Heritage 2020 Working Groups:

Public Engagement

How to involve as many people as possible from all backgrounds in heritage.

The Public Engagement group is focusing on youth engagement and diversity as two particular opportunities to increase public engagement with the historic environment.

Youth engagement with the historic environment

We know from the 2017/18 DCMS ‘Taking Part’ survey that 72.8% of adults had visited at least one heritage site in the past year and from a range of other sources that significant numbers of primary school children and volunteers engage with heritage.

The Heritage 2020 Public Engagement working group has identified the 16-25 age group as under- represented in terms of engagement with heritage. It wants to bring about a culture change in how heritage and historic environment sector organisations approach youth engagement, and going forward, want to see a greater emphasis on involving young people in all aspects of heritage work. The group want to make what the sector does more transparent to young people from all backgrounds and demonstrate that heritage is relevant to their lives. To do this, it’s been mapping out the work that is already happening across the sector.  

The July 2018 #HeritageChat fed into this. It provided a forum for institutions and individuals to ‘pool learning from youth engagement projects’. Greater collaboration with the creative industries, the adoption of a shared authority approach and the role of interactive technologies were all raised as talking points. Moreover, lessons to be learnt from social action programmes and natural heritage were discussed, as well as where and when conversations between heritage institutions and young people should be happening. You can read a more detailed summary of the chat here.

The group hosted a follow on chat in October 2019, which explored why the 16-24-year-old age group are underrepresented in terms of engagement with heritage. Discussion points during the hour focused on what problems there are that impact upon a ‘heritage offer’ for 16-24-year olds, and whether low engagement could also be caused by perceptions of heritage among the age group. Participants also shared what has worked and been popular in their experience and ideas of what could increase engagement in the future. You can catch up on all the conversations that took place here.

The group is now focusing on how to bring together organisations with a strong track-record in youth engagement with heritage sector organisations. It plans to look at what’s been learnt through the ‘Kick the Dust’ programme as a starting point and identify the conditions for success for joint working between organisations in the two sectors. The goal is to transform how we encourage more dialogue and shared understanding between the varied interest groups in our communities.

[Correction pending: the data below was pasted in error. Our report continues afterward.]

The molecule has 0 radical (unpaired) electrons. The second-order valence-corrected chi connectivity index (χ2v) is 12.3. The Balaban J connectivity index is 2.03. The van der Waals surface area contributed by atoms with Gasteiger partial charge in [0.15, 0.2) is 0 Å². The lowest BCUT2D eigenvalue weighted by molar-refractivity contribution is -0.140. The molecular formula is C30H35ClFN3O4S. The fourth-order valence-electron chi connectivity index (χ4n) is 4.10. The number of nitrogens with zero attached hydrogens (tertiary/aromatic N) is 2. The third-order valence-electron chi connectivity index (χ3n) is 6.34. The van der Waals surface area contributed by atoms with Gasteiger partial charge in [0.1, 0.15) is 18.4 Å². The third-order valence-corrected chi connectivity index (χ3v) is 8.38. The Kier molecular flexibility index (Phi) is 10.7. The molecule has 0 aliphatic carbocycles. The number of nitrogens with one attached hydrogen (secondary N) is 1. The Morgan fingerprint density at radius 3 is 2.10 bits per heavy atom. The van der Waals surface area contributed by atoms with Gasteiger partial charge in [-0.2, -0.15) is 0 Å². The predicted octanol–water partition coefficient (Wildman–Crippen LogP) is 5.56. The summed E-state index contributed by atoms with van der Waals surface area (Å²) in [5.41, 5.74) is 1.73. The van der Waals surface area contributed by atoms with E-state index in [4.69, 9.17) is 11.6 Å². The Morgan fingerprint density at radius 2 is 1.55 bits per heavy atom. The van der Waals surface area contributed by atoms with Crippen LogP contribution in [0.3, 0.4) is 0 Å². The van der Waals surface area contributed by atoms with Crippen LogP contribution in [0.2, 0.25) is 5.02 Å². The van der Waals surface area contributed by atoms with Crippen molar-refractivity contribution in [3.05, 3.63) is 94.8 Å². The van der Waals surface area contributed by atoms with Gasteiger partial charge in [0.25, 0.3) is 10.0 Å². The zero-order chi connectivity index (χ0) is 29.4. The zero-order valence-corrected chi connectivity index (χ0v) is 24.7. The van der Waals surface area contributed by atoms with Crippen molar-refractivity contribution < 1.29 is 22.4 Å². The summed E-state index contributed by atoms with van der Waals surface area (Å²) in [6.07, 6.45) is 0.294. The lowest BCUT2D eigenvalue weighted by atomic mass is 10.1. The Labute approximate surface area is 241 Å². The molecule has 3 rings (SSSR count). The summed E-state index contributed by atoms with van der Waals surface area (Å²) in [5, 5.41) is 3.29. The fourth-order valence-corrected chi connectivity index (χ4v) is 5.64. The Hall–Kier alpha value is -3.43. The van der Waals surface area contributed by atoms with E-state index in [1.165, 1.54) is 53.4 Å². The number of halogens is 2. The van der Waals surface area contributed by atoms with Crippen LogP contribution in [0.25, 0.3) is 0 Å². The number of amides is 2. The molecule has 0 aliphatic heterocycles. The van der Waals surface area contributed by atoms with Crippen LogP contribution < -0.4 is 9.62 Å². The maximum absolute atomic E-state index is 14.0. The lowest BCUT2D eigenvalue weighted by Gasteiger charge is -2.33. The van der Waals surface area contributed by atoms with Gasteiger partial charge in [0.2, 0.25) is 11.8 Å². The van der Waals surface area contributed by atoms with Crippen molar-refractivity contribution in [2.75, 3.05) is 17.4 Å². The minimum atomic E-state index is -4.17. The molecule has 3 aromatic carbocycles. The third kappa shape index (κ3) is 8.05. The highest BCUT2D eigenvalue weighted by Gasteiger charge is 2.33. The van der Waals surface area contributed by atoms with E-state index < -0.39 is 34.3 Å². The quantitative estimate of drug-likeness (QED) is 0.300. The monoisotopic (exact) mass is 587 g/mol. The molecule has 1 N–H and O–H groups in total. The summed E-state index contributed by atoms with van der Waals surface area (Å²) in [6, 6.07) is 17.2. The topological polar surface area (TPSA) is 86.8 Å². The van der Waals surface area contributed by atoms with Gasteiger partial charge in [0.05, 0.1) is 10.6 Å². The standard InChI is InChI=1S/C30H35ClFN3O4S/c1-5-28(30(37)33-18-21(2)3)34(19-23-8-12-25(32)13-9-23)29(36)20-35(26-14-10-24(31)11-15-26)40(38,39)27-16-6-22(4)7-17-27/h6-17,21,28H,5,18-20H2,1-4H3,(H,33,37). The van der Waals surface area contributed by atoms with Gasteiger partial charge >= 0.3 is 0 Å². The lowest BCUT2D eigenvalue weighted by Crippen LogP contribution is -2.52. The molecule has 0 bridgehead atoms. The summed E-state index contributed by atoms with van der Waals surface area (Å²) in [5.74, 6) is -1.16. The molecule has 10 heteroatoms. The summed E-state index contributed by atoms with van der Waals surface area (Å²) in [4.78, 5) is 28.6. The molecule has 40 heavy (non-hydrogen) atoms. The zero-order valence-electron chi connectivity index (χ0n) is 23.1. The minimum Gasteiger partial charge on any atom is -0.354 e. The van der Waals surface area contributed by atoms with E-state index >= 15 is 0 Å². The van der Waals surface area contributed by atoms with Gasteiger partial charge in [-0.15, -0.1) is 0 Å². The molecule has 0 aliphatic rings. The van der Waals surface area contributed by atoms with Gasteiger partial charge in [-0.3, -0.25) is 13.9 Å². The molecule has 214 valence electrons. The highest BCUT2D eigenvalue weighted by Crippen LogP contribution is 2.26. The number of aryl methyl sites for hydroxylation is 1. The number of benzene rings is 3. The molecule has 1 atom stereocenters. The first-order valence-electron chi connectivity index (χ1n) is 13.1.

• HLF’s Kick the Dust programme– Twelve grants of between £500,000 and £1 million were awarded to heritage projects that specifically worked to involve more young people in heritage.

Community engagement with heritage

One of the Heritage 2020 Framework goals is to empower communities to become more actively engaged in the planning system as it affects the historic environment and to promoting people’s entitlement to connect with the historic environment.

A couple of our monthly Heritage Chats have explored ways in which communities can engage with aspects of the planning process and sector professionals.

Diversity and inclusion

A lack of diversity in the historic environment is a cross-sector issue that is a priority for all of our working groups. We, therefore, explored the topic at our 2017 Foresight meeting which brought together members from our working groups with the Historic Environment Forum to generate practical suggestions to address the issue through collaborative working.

Recommendations from the day were split into three strands; Data, Process and Perception (a summary of which can be found here). The Public Engagement working group are taking forward these recommendations, and they are currently bidding for funding for a project that will help improve diversity and inclusions practices in the historic environment sector.

The group ran a Heritage Chat, a year on from the Foresight session to explore the following questions:

  1. Is the issue of class overlooked in conversations about diversity in heritage?
  2. How can we best enable those from working class backgrounds to participate equally in a sector dominated by part-time and casual contracts?
  3. Does the intersection between class and ethnicity in part explain the underrepresentation of BME in heritage?
  4. How can targets be used effectively to drive improvements in diversity?
  5. Does the historic environment sector need a self-assessment process to enable an organisation to evaluate its performance – and a toolkit to address areas for development?
  6. Where are there examples of innovative practice in improving diversity that could be shared with the historic environment sector?

A summary of the Chat is available here: Diversity in the Historic Environment Sector (February 2018)